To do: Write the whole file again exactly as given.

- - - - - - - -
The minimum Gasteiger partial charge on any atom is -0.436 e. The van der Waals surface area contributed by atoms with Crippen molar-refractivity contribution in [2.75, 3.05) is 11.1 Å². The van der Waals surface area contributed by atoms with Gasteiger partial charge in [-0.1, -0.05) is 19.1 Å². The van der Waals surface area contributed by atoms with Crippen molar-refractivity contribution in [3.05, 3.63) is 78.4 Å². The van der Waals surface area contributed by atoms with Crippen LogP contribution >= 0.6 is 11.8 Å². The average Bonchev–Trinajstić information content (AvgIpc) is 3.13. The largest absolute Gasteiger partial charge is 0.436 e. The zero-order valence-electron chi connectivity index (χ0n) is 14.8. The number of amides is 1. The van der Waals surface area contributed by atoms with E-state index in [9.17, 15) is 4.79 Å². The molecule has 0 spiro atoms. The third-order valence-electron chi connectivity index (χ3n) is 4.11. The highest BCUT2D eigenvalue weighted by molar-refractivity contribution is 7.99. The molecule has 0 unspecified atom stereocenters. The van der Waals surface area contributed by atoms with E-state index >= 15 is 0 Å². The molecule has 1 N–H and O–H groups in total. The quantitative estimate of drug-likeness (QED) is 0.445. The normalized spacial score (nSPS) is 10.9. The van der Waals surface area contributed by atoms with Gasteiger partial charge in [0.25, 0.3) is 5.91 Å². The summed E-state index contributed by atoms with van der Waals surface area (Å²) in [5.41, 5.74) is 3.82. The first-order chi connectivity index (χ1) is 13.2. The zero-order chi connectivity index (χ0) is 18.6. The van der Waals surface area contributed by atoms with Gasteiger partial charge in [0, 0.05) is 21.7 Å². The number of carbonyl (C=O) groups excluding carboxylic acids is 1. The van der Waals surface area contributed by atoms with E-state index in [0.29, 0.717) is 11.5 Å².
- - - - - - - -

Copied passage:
The minimum Gasteiger partial charge on any atom is -0.436 e. The van der Waals surface area contributed by atoms with Crippen molar-refractivity contribution in [2.75, 3.05) is 11.1 Å². The van der Waals surface area contributed by atoms with Gasteiger partial charge in [-0.1, -0.05) is 19.1 Å². The van der Waals surface area contributed by atoms with Crippen molar-refractivity contribution in [3.05, 3.63) is 78.4 Å². The van der Waals surface area contributed by atoms with Crippen LogP contribution >= 0.6 is 11.8 Å². The average Bonchev–Trinajstić information content (AvgIpc) is 3.13. The largest absolute Gasteiger partial charge is 0.436 e. The zero-order valence-electron chi connectivity index (χ0n) is 14.8. The number of amides is 1. The van der Waals surface area contributed by atoms with E-state index in [9.17, 15) is 4.79 Å². The molecule has 0 spiro atoms. The third-order valence-electron chi connectivity index (χ3n) is 4.11. The highest BCUT2D eigenvalue weighted by molar-refractivity contribution is 7.99. The molecule has 0 unspecified atom stereocenters. The van der Waals surface area contributed by atoms with E-state index >= 15 is 0 Å². The molecule has 1 N–H and O–H groups in total. The quantitative estimate of drug-likeness (QED) is 0.445. The normalized spacial score (nSPS) is 10.9. The van der Waals surface area contributed by atoms with Gasteiger partial charge in [0.25, 0.3) is 5.91 Å². The summed E-state index contributed by atoms with van der Waals surface area (Å²) in [5.41, 5.74) is 3.82. The first-order chi connectivity index (χ1) is 13.2. The zero-order chi connectivity index (χ0) is 18.6. The van der Waals surface area contributed by atoms with Gasteiger partial charge in [0, 0.05) is 21.7 Å². The number of carbonyl (C=O) groups excluding carboxylic acids is 1. The van der Waals surface area contributed by atoms with E-state index in [0.29, 0.717) is 11.5 Å².